Why Republicans Are Happier, Part IV

One of my most popular posts, from February 2008—the source of my first Instalanche!—argued that conservatives are happier than liberals, and gave some reasons why. I followed that up here, and then here, where I pointed out that conservatives are not only happier but also nicer and more loving than liberals. Conservatives hug their children more, derive more pleasure from the happiness of others, and are more willing to sacrifice their interests for the sake of others. They volunteer more, give more to charity, and are less concerned with money than liberals are.

Finally, four-and-a-half years later, the news has reached the New York Times:

Scholars on both the left and right have studied this question extensively, and have reached a consensus that it is conservatives who possess the happiness edge. Many data sets show this. For example, the Pew Research Center in 2006 reported that conservative Republicans were 68 percent more likely than liberal Democrats to say they were “very happy” about their lives. This pattern has persisted for decades. The question isn’t whether this is true, but why.

Many conservatives favor an explanation focusing on lifestyle differences, such as marriage and faith. They note that most conservatives are married; most liberals are not. (The percentages are 53 percent to 33 percent, according to my calculations using data from the 2004 General Social Survey, and almost none of the gap is due to the fact that liberals tend to be younger than conservatives.) Marriage and happiness go together. If two people are demographically the same but one is married and the other is not, the married person will be 18 percentage points more likely to say he or she is very happy than the unmarried person.

The story on religion is much the same. According to the Social Capital Community Benchmark Survey, conservatives who practice a faith outnumber religious liberals in America nearly four to one. And the link to happiness? You guessed it. Religious participants are nearly twice as likely to say they are very happy about their lives as are secularists (43 percent to 23 percent). The differences don’t depend on education, race, sex or age; the happiness difference exists even when you account for income.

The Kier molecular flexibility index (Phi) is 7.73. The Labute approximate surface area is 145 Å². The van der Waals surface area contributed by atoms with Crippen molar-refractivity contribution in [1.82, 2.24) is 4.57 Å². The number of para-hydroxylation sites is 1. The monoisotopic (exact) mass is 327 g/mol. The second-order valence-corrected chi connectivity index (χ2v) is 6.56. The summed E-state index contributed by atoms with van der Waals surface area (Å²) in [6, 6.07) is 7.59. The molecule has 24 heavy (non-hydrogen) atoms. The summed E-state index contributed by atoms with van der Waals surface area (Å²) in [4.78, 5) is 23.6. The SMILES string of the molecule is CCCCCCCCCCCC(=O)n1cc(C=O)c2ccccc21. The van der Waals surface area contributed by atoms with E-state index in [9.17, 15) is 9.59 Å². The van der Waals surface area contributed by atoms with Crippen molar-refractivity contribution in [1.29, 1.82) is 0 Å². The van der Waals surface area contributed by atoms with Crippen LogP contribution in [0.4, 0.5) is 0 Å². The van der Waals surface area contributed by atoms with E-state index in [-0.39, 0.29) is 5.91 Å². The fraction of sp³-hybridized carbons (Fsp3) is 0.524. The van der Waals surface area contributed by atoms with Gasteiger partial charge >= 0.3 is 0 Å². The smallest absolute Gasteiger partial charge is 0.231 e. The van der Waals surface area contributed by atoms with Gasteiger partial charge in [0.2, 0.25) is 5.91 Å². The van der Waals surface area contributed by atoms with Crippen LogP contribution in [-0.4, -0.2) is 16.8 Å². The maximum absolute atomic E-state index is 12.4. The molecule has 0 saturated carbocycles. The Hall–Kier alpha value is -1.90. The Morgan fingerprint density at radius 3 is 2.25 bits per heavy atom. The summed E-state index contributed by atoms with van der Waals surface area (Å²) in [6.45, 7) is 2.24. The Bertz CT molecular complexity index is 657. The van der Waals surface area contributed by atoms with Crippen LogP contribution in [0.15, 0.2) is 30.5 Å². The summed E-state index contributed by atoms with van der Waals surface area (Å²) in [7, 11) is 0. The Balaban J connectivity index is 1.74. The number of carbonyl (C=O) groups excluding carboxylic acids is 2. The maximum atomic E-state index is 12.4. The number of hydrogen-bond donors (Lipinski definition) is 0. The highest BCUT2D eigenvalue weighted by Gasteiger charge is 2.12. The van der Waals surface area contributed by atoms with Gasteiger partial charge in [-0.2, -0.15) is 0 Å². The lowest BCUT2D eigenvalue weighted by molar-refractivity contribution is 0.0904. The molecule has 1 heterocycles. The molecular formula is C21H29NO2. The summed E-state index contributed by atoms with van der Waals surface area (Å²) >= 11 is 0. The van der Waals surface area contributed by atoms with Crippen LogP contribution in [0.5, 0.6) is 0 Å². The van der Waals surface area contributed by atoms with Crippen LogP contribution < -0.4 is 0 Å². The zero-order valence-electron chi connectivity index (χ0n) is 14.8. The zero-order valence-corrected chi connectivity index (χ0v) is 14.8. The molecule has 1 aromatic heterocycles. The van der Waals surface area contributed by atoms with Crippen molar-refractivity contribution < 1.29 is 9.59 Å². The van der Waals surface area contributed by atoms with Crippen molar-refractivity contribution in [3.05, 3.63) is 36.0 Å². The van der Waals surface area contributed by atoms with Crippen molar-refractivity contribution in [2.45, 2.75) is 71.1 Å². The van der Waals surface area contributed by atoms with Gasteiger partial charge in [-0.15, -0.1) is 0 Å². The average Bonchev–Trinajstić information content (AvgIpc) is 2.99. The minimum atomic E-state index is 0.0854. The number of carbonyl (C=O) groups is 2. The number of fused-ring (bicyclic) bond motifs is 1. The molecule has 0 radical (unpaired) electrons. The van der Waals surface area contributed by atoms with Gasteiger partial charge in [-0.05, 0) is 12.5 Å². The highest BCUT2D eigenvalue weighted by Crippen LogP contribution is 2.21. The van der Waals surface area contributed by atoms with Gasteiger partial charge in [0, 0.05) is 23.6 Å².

Whether religion and marriage should make people happy is a question you have to answer for yourself. But consider this: Fifty-two percent of married, religious, politically conservative people (with kids) are very happy — versus only 14 percent of single, secular, liberal people without kids.

As I said in that first post,

I think it’s likely that happy people are more likely to be Republicans, while unhappy people are more likely to be Democrats, for unhappiness gives one an incentive to seek change, and happiness an incentive to resist it. But the causal link goes in the other direction as well, for Republicans stress freedom and individual responsibility, which lead people to feel in control and take action that changes their lives for the better, while Democrats assign blame to institutions, which makes people feel powerless and discourages them from undertaking ameliorative courses of action.

The dramatic differences between conservatives and liberals with respect to marriage and faith may point to another explanation. Conservatives have more social capital than liberals. Robert Putnam’s investigations into social capital—people’s trust, connectedness, willingness to cooperate, willingness to participate, feeling of involvement, etc.—shows that relatively homogeneous areas of the country have very high social capital, while large cities, especially on the coasts, have low social capital. Compare that to the electoral map from 2008:

Liberals tend to live in areas with low social capital. Conservatives tend to live in areas with high social capital.* Social capital, moreover, correlates closely with happiness levels.

Why do social capital and political affiliation correlate? Part of the reason is that trust, cooperation, involvement, and the like foster a self-reliant, “we can do it ourselves” attitude, while distrust, selfishness, self-involvement, and withdrawal incline people toward reliance on government. But the causal arrow goes the other way as well. Big government undermines and, over time, destroys social capital, while small government encourages and, over time, builds it.

* The two most evident exceptions are New England, which is liberal but has relatively high social capital, and the South, which is conservative but has relatively low social capital. The most likely explanation is that New England is fairly homogeneous, and the South highly diverse, in racial, ethnic, and economic terms.

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